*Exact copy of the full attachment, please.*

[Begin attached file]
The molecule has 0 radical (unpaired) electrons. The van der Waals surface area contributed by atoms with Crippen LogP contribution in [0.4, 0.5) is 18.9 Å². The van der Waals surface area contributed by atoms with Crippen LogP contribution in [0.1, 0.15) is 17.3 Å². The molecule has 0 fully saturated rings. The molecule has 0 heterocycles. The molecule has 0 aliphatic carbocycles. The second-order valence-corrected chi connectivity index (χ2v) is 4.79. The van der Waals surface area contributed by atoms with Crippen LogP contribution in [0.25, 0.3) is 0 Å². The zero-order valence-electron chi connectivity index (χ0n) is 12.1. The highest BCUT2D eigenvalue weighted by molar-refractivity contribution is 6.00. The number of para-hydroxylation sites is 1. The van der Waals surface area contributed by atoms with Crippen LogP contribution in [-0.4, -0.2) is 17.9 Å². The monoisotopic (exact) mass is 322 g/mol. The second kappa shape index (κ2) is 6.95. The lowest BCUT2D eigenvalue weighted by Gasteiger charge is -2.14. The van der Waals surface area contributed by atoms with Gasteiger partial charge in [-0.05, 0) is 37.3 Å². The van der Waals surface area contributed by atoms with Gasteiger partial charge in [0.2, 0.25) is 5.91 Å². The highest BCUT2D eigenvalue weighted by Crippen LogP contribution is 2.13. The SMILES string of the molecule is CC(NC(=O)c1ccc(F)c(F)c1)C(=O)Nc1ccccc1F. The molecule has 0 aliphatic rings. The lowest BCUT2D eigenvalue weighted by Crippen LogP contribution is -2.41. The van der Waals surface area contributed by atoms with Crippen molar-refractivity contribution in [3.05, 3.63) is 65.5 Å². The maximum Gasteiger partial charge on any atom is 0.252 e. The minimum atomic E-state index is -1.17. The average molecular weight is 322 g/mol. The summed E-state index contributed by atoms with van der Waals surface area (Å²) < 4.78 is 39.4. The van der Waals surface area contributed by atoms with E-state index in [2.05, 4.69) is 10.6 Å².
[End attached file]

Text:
The molecule has 0 radical (unpaired) electrons. The van der Waals surface area contributed by atoms with Crippen LogP contribution in [0.4, 0.5) is 18.9 Å². The van der Waals surface area contributed by atoms with Crippen LogP contribution in [0.1, 0.15) is 17.3 Å². The molecule has 0 fully saturated rings. The molecule has 0 heterocycles. The molecule has 0 aliphatic carbocycles. The second-order valence-corrected chi connectivity index (χ2v) is 4.79. The van der Waals surface area contributed by atoms with Crippen LogP contribution in [0.25, 0.3) is 0 Å². The zero-order valence-electron chi connectivity index (χ0n) is 12.1. The highest BCUT2D eigenvalue weighted by molar-refractivity contribution is 6.00. The number of para-hydroxylation sites is 1. The van der Waals surface area contributed by atoms with Crippen LogP contribution in [-0.4, -0.2) is 17.9 Å². The monoisotopic (exact) mass is 322 g/mol. The second kappa shape index (κ2) is 6.95. The lowest BCUT2D eigenvalue weighted by Gasteiger charge is -2.14. The van der Waals surface area contributed by atoms with Gasteiger partial charge in [-0.05, 0) is 37.3 Å². The van der Waals surface area contributed by atoms with Gasteiger partial charge in [0.2, 0.25) is 5.91 Å². The highest BCUT2D eigenvalue weighted by Crippen LogP contribution is 2.13. The SMILES string of the molecule is CC(NC(=O)c1ccc(F)c(F)c1)C(=O)Nc1ccccc1F. The molecule has 0 aliphatic rings. The lowest BCUT2D eigenvalue weighted by Crippen LogP contribution is -2.41. The van der Waals surface area contributed by atoms with Crippen molar-refractivity contribution in [3.05, 3.63) is 65.5 Å². The maximum Gasteiger partial charge on any atom is 0.252 e. The minimum atomic E-state index is -1.17. The average molecular weight is 322 g/mol. The summed E-state index contributed by atoms with van der Waals surface area (Å²) < 4.78 is 39.4. The van der Waals surface area contributed by atoms with E-state index in [2.05, 4.69) is 10.6 Å².